How Much Has the Taliban Changed Afghanistan?

The West abandoned Afghanistan, which is now ruled by the extreme Islamist organization, the Taliban, and is entering another year under outdated and inhuman laws. The land, long controlled by various foreign powers from Indian rulers to the United States, now has its own leaders, although influenced by foreign philosophies. News from the Islamic Republic of Afghanistan is no longer making front-page headlines and is almost being neglected by the world media. This may be due to the perception that nothing more than expected is happening, and the repetition of such news has become mundane. The suppression of women, brutal punishments, and enforced dress codes are all nothing new. Some analysts previously believed that the new Taliban, allowed to take control of Afghanistan by the United States, would be different from the previous regime and that Afghanistan might adopt more relaxed Islamic laws, after two years, Afghanistan remains a strictly Islamic and regressive state.

Even though it may seem planned or scripted, The new era of Taliban rule commenced shortly after NATO troops began their withdrawal. The Taliban swiftly launched an offensive against the Afghan government, making rapid advances as Afghan government forces collapsed. In August 2021, the Taliban seized the capital city of Kabul after regaining control over the vast majority of Afghanistan. Though the state of war in the country officially ended in 2021 with the reestablishment of an Islamic state, armed conflict persists in some regions due to fighting between the Taliban and the local branch of Islamic terrorist organizations, as well as an anti-Taliban republican insurgency.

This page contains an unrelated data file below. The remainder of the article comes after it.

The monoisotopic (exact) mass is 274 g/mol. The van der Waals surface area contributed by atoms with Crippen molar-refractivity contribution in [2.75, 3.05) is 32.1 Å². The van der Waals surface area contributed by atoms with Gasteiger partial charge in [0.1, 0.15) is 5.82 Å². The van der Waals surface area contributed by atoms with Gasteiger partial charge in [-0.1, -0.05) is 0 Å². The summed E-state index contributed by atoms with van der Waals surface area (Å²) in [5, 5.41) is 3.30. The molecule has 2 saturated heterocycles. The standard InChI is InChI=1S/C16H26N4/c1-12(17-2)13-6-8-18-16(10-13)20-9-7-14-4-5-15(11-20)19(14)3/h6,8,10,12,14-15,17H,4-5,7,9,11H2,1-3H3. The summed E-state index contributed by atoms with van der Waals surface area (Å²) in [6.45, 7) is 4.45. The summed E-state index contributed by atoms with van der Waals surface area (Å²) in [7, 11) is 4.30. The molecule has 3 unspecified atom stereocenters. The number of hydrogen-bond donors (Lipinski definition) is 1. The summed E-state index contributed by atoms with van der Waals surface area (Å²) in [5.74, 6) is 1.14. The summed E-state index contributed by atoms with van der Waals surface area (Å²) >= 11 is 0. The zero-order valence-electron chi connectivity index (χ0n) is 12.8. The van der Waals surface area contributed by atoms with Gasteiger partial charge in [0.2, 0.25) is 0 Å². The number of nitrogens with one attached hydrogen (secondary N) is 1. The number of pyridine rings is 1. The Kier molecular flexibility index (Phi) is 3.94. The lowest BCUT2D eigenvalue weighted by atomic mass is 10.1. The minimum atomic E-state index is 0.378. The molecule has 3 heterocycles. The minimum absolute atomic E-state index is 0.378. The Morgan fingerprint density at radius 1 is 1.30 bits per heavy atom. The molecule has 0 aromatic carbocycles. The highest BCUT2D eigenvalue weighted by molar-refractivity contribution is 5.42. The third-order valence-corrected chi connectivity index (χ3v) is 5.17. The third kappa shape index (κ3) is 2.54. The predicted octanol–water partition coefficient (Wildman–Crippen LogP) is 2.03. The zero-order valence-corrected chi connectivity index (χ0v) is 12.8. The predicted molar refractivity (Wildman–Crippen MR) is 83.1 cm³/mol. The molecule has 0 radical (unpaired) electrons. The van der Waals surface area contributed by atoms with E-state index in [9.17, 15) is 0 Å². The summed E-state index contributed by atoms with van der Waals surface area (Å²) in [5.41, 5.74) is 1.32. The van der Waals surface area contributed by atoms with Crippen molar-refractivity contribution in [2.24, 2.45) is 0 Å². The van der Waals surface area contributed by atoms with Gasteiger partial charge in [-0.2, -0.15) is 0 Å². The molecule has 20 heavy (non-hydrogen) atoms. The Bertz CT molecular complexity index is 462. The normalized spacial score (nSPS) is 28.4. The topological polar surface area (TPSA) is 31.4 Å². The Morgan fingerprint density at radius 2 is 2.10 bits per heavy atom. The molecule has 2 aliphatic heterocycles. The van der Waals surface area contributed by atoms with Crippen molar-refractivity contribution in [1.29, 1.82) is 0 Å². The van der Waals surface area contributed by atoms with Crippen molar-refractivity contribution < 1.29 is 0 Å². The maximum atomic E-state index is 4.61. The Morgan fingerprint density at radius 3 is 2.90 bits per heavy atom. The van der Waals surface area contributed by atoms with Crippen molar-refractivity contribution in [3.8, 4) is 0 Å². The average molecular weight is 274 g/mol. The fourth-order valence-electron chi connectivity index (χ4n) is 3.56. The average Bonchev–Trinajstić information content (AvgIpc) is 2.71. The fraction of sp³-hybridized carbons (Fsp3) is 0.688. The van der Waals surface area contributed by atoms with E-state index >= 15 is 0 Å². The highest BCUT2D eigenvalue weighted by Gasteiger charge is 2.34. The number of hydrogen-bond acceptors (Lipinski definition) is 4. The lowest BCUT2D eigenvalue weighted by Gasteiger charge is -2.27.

The Taliban government, which mostly resembles the Islamic Republic of Iran government, albeit the Sunni version, is led by Supreme Leader Haibatullah Akhundzada and Acting Prime Minister Hasan Akhund, both inaugurated in September 2021. Akhund is among the four founders of the Taliban and formerly served as a deputy prime minister of the previous emirate. His appointment was perceived as a compromise between moderates and hardliners. A new, all-male cabinet was formed by obeying Islamic Laws. The United Nations did not recognize the Taliban government and chose to work with the then government-in-exile instead. However, more countries, including Russia, are now seeking diplomatic relationships with the central Asian country due to its crucial location. Despite having sustained almost two years, the country’s economic and social conditions are reported to be worsening.

After the NATO withdrawal, the country experienced a steep decline in its financial condition. Subsequently, following the Taliban’s takeover of Afghanistan in August 2021, Western nations suspended most of their humanitarian aid to the country. Furthermore, the World Bank and International Monetary Fund halted their payments. Reports of food shortages and famine, along with expected news of banning females from education and public life, were common at the time of the takeover and in the following months. The help from Islamic countries like Qatar is now the backbone of the country’s economy. And addressing the economic reality, The Taliban is slowly promoting tourism now.